Stack Overflow is a community of 4.7 million programmers, just like you, helping each other.

Join them; it only takes a minute:

Sign up
Join the Stack Overflow community to:
  1. Ask programming questions
  2. Answer and help your peers
  3. Get recognized for your expertise

Consider a forest implementation of disjoint sets with only the weighted union heuristics (NO PATH COMPRESSION!) with n distinct elements. Define T(n,m) to be the worst case time complexity of executing a sequence of n-1 unions and m finds in any order, where m is any positive integer greater than n.

I defined T(n,m) to be the sequence of doing n-1 unions and then m finds AFTERWARDS because doing the find operation on the biggest tree possible would take the longest. Accordingly, T(n,m) = m*log(n) + n - 1 because each union takes O(1) so n-1 unions is n-1 steps, and each find takes log(n) steps per as the height of the resultant tree after n-1 unions is bounded by log_2 (n).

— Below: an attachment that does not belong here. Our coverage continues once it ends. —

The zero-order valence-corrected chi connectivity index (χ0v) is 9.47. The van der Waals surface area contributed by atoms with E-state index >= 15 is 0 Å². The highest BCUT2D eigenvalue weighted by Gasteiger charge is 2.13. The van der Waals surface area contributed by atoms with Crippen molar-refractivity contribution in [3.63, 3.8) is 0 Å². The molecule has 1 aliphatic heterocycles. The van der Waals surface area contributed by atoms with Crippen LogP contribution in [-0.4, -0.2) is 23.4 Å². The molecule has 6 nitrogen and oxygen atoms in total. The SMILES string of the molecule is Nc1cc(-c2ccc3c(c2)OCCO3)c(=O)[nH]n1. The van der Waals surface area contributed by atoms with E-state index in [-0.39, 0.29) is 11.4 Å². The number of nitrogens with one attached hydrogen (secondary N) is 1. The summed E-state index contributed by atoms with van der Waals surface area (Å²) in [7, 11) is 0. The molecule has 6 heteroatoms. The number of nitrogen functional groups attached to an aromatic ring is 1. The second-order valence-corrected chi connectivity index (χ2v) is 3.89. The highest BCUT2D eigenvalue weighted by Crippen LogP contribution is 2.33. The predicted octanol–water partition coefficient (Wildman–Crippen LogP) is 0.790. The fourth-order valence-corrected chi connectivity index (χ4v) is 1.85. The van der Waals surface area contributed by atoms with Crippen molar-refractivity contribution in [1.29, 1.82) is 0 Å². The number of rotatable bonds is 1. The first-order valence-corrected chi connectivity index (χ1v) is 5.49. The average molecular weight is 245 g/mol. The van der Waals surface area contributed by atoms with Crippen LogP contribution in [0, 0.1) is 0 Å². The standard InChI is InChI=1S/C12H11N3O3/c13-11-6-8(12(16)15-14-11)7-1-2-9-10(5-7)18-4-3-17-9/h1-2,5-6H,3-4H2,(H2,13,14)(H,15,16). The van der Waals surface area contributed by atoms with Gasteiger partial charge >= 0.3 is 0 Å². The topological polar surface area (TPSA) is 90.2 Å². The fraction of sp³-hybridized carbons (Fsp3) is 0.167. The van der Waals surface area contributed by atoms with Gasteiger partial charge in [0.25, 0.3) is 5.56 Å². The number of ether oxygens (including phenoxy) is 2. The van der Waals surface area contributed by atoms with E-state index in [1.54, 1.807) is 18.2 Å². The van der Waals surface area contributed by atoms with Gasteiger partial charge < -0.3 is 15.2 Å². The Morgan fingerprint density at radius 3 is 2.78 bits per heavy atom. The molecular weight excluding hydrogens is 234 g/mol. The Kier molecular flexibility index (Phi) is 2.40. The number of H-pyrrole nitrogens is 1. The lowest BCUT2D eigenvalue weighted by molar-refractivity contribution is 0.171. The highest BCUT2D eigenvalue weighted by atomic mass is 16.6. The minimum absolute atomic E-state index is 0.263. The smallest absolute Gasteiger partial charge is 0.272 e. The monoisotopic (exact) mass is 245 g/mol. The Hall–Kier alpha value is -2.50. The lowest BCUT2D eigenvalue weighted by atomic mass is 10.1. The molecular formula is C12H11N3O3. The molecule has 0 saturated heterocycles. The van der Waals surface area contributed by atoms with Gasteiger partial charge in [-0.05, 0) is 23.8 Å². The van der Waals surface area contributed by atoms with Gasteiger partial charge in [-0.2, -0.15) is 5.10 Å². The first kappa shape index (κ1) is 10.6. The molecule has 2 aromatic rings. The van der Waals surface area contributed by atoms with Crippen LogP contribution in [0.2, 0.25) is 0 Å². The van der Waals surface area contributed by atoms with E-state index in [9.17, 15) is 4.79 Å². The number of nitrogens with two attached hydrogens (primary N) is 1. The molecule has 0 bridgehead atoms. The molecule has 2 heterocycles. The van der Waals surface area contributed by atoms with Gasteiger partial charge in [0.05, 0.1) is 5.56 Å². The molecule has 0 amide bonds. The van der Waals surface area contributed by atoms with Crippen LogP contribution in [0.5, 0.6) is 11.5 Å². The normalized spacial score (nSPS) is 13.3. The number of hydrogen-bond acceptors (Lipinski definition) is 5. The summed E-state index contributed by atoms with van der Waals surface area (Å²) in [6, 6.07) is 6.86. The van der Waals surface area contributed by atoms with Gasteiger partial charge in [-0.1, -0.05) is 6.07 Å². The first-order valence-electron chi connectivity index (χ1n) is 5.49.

My problem now is, does the T(n,m) chosen look fine?

Secondly, is T(n,m) Big Omega (m*log(n)) ? My claim is that it is with c = 1 and n >= 2, given that the smallest possible T(n,m) is m*log(2) + 1, which is obviously greater than m*log(2). Seems rather stupid to ask this but it seemed rather too easy for a solution, so I have my suspicions regarding my correctness.

Thanks in advance.

share|improve this question
Are we only dealing with amortized analysis? Unless I'm mistaken, without path compression the worst case lookup time can be O(n). – efficiencyIsBliss Mar 11 '11 at 4:39
@efficiencyIsBliss- If you do union-by-weight you can indeed make this O(lg n). The idea is that every time you increase the height of a path by one you have to double the number of nodes in it. – templatetypedef Mar 11 '11 at 6:47

Yes to T(n, m) looking fine, though I suppose you could give a formal induction proof that the worst-case is unions followed by finds.

As for proving that T(n, m) is Ω(m log(n)), you need to show that there exist n0 and m0 and c such that for all n ≥ n0 and all m ≥ m0, it holds that T(n, m) ≥ c m log(n). What you've written arguably shows this only for n = 2.

share|improve this answer

Your Answer


By posting your answer, you agree to the privacy policy and terms of service.

Not the answer you're looking for? Browse other questions tagged or ask your own question.